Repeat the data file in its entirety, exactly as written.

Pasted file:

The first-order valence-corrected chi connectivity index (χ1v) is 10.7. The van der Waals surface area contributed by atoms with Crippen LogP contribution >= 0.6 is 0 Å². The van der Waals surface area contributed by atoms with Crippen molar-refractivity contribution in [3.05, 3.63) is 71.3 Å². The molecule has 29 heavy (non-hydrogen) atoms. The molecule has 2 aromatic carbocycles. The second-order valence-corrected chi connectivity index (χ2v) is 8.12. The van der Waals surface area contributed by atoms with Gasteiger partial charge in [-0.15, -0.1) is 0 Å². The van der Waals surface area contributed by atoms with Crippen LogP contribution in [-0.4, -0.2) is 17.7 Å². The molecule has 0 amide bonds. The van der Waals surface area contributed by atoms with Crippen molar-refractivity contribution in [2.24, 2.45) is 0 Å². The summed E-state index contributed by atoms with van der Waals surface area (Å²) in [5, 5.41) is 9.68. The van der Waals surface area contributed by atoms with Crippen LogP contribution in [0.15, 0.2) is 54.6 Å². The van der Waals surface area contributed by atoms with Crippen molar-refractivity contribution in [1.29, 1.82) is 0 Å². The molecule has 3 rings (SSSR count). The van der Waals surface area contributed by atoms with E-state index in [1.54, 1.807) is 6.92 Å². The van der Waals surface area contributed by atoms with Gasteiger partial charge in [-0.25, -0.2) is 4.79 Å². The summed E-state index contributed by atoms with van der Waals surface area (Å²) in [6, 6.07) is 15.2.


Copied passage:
The first-order valence-corrected chi connectivity index (χ1v) is 10.7. The van der Waals surface area contributed by atoms with Crippen LogP contribution >= 0.6 is 0 Å². The van der Waals surface area contributed by atoms with Crippen molar-refractivity contribution in [3.05, 3.63) is 71.3 Å². The molecule has 29 heavy (non-hydrogen) atoms. The molecule has 2 aromatic carbocycles. The second-order valence-corrected chi connectivity index (χ2v) is 8.12. The van der Waals surface area contributed by atoms with Gasteiger partial charge in [-0.15, -0.1) is 0 Å². The van der Waals surface area contributed by atoms with Crippen LogP contribution in [-0.4, -0.2) is 17.7 Å². The molecule has 0 amide bonds. The van der Waals surface area contributed by atoms with Crippen molar-refractivity contribution in [2.24, 2.45) is 0 Å². The summed E-state index contributed by atoms with van der Waals surface area (Å²) in [5, 5.41) is 9.68. The van der Waals surface area contributed by atoms with Crippen LogP contribution in [0.15, 0.2) is 54.6 Å². The van der Waals surface area contributed by atoms with Crippen molar-refractivity contribution in [1.29, 1.82) is 0 Å². The molecule has 3 rings (SSSR count). The van der Waals surface area contributed by atoms with E-state index in [1.54, 1.807) is 6.92 Å². The van der Waals surface area contributed by atoms with Gasteiger partial charge in [-0.25, -0.2) is 4.79 Å². The summed E-state index contributed by atoms with van der Waals surface area (Å²) in [6, 6.07) is 15.2.